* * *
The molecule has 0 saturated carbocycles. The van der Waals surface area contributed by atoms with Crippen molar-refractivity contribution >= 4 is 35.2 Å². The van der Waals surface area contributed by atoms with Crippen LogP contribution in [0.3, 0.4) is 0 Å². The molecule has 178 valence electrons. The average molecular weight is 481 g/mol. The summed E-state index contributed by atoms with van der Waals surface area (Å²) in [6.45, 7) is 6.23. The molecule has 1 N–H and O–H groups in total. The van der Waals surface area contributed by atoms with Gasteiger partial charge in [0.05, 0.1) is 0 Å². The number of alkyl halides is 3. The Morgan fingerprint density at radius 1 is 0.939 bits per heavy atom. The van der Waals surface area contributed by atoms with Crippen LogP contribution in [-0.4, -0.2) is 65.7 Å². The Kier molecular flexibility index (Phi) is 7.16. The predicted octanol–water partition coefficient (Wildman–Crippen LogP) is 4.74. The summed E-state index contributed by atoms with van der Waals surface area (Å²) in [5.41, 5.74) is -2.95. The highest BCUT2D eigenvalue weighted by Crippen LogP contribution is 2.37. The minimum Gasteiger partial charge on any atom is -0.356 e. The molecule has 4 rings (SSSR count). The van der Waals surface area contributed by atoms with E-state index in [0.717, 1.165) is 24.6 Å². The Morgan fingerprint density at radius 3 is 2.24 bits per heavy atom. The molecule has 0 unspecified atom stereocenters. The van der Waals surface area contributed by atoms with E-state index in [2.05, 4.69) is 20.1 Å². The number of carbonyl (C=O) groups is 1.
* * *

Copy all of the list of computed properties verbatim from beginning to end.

The molecule has 0 saturated carbocycles. The van der Waals surface area contributed by atoms with Crippen molar-refractivity contribution >= 4 is 35.2 Å². The van der Waals surface area contributed by atoms with Crippen LogP contribution in [0.3, 0.4) is 0 Å². The molecule has 178 valence electrons. The average molecular weight is 481 g/mol. The summed E-state index contributed by atoms with van der Waals surface area (Å²) in [6.45, 7) is 6.23. The molecule has 1 N–H and O–H groups in total. The van der Waals surface area contributed by atoms with Gasteiger partial charge in [0.05, 0.1) is 0 Å². The number of alkyl halides is 3. The Morgan fingerprint density at radius 1 is 0.939 bits per heavy atom. The van der Waals surface area contributed by atoms with Crippen LogP contribution in [-0.4, -0.2) is 65.7 Å². The Kier molecular flexibility index (Phi) is 7.16. The predicted octanol–water partition coefficient (Wildman–Crippen LogP) is 4.74. The summed E-state index contributed by atoms with van der Waals surface area (Å²) in [5.41, 5.74) is -2.95. The highest BCUT2D eigenvalue weighted by Crippen LogP contribution is 2.37. The minimum Gasteiger partial charge on any atom is -0.356 e. The molecule has 4 rings (SSSR count). The van der Waals surface area contributed by atoms with E-state index in [0.717, 1.165) is 24.6 Å². The Morgan fingerprint density at radius 3 is 2.24 bits per heavy atom. The molecule has 0 unspecified atom stereocenters. The van der Waals surface area contributed by atoms with E-state index in [2.05, 4.69) is 20.1 Å². The number of carbonyl (C=O) groups is 1.